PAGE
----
Friday, March 6th, 2015
Area woman to lead childhood health initiative
Debra Eschmeyer to head First Lady's Let's Move! program
By Jared Mauch
Debra Eschmeyer, New Knoxville, has been named executive director of First Lady. . .
WASHINGTON D.C. - An Auglaize County farmer is taking a leading national role in raising awareness about children's health and nutrition.
Debra Eschmeyer, 35, New Knoxville, recently was named executive director of first lady Michelle Obama's Let's Move! initiative. The White House describes her as "a dedicated and tireless champion for children's health."
"For more than a decade, Deb has been leading the way in teaching kids about the importance of healthy eating," Obama said in a White House press release. "From classrooms and gardens to kitchens and farms, Deb has made learning about nutrition fun and accessible for kids across the country. I am thrilled that she will be continuing this important work here at the White House, and I know she will be an invaluable addition to our team."
Eschmeyer, according to the press release, will lead Obama's work to help America raise a healthier generation of kids and ensure that all kids have the opportunity for long, healthy lives. As senior advisor for nutrition policy, she will also advise on food and nutrition issues beyond Let's Move!
The role was previously held by Sam Kass, who departed in December to live full time in New York City.
"It is an honor and a privilege to serve the country," Eschmeyer said.
She never would have imagined getting a White House post when she became actively involved in nutrition issues in 2007, Eschmeyer said.
"I'm not sure if anyone would think they would be working in the White House," Eschmeyer said. Her experience in public partnerships, more than a decade working in nutrition and farming and her familiarity with Let's Move! made her a strong candidate for the position, she said.
Eschmeyer grew up on an Auglaize County dairy farm and has been interested in farming and nutrition ever since. Her passion for nutrition was spurred on when her husband, Jeff, was diagnosed with Type 1 diabetes at age 25.
"I am very proud of Deb - a small-town Ohio girl - earning the unique opportunity to work at the highest-level with the first lady," her husband said. "She is amplifying the amazing farming, agriculture and nutrition experiences we've had over the past decade to build a healthier America."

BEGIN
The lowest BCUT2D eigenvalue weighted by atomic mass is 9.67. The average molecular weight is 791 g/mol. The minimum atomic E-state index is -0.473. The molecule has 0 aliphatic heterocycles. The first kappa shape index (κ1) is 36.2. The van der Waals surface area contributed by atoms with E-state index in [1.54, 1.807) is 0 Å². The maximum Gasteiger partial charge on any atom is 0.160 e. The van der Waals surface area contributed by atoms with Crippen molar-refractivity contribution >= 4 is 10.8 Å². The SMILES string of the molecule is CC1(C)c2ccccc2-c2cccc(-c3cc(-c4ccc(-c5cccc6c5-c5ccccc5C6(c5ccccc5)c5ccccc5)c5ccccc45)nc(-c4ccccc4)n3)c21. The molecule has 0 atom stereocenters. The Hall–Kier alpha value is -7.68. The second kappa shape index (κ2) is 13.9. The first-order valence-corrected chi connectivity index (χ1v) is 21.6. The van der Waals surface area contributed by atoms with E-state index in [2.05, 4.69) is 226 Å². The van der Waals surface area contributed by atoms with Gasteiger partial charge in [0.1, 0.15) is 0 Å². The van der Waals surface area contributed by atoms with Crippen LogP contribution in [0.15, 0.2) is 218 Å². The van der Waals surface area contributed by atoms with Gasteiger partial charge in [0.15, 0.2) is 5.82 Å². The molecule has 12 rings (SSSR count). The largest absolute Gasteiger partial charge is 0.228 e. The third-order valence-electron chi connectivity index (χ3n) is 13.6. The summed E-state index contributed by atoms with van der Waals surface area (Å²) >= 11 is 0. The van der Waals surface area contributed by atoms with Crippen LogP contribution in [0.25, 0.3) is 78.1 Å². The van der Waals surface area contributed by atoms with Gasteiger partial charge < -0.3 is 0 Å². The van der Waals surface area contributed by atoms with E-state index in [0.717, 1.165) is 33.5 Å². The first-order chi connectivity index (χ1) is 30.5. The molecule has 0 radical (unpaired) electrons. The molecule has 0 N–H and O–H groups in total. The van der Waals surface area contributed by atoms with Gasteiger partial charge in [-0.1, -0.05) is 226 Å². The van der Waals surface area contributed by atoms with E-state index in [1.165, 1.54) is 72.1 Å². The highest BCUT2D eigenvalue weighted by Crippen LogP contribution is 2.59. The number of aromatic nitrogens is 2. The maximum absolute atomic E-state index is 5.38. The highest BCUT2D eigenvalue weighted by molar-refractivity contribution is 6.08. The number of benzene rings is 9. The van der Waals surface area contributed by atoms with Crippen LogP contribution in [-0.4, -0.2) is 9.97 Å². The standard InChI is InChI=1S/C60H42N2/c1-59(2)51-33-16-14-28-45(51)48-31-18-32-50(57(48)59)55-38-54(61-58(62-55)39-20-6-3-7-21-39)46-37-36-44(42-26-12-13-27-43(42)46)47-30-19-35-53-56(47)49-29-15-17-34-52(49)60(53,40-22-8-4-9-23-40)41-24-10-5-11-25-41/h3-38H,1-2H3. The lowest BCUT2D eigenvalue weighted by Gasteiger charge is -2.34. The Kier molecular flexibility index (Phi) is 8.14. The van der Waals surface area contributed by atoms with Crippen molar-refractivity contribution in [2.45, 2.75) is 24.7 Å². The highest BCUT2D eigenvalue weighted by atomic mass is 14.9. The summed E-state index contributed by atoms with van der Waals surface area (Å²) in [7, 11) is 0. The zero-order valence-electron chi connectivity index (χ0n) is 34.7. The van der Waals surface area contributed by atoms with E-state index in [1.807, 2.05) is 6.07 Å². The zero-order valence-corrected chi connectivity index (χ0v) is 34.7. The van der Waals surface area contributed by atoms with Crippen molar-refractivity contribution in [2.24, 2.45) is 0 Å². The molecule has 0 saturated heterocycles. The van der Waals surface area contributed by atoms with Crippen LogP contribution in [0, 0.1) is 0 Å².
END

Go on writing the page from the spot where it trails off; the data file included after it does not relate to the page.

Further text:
Eschmeyer's nutritional activities began to pick up when she was outreach and communications director for the National Farm to School Network , which takes agricultural education into schools, in 2007-11. She co-founded Food Corps in Portland, Ore. in 2009 and was its vice president of external affairs from 2010-14. That program connects children to healthy food by creating school gardens and improving nutrition education, she said.
Let's Move! is designed to reduce childhood obesity, which has been rising since the 1970s. The program focuses on getting children to eat healthier foods. Since the program began five years ago, the pre-kindergarten obesity rate has finally started to drop, she said. However, one in three children in the country is still obese. The program's goal is to reduce the childhood obesity rate to 5 percent, she said.
She wants to create public partnerships to advance the program's goals through its 10 sub-initiatives ranging from encouraging more physical activity to promoting health through faith-based organizations to increasing clinical efforts to improve children's health.
In an early initiative, the program placed salad bars in schools across the country, she said.
Eschmeyer graduated from Xavier University in 2002 with degrees in marketing and international affairs. She received the James Beard Foundation Leadership Award in 2011 for her involvement with the National Farm to School Network and Food Corps. The award celebrates visionaries responsible for creating a healthier, safer and more sustainable world, she said.
She and her husband took over Harvest Sun Farms located on Lock 2 Road south of New Knoxville from his grandmother in 2008. They will maintain the 22-acre farm while she is in Washington, D.C., she said. Garlic is growing strong at the farm now, she said. More than 30 fruits and vegetables have been harvested and planted since the couple took over the fifth-generation Eschmeyer family farm.
While in Washington, Eschmeyer said she is excited to have the opportunity to do small-scale farming in the White House garden.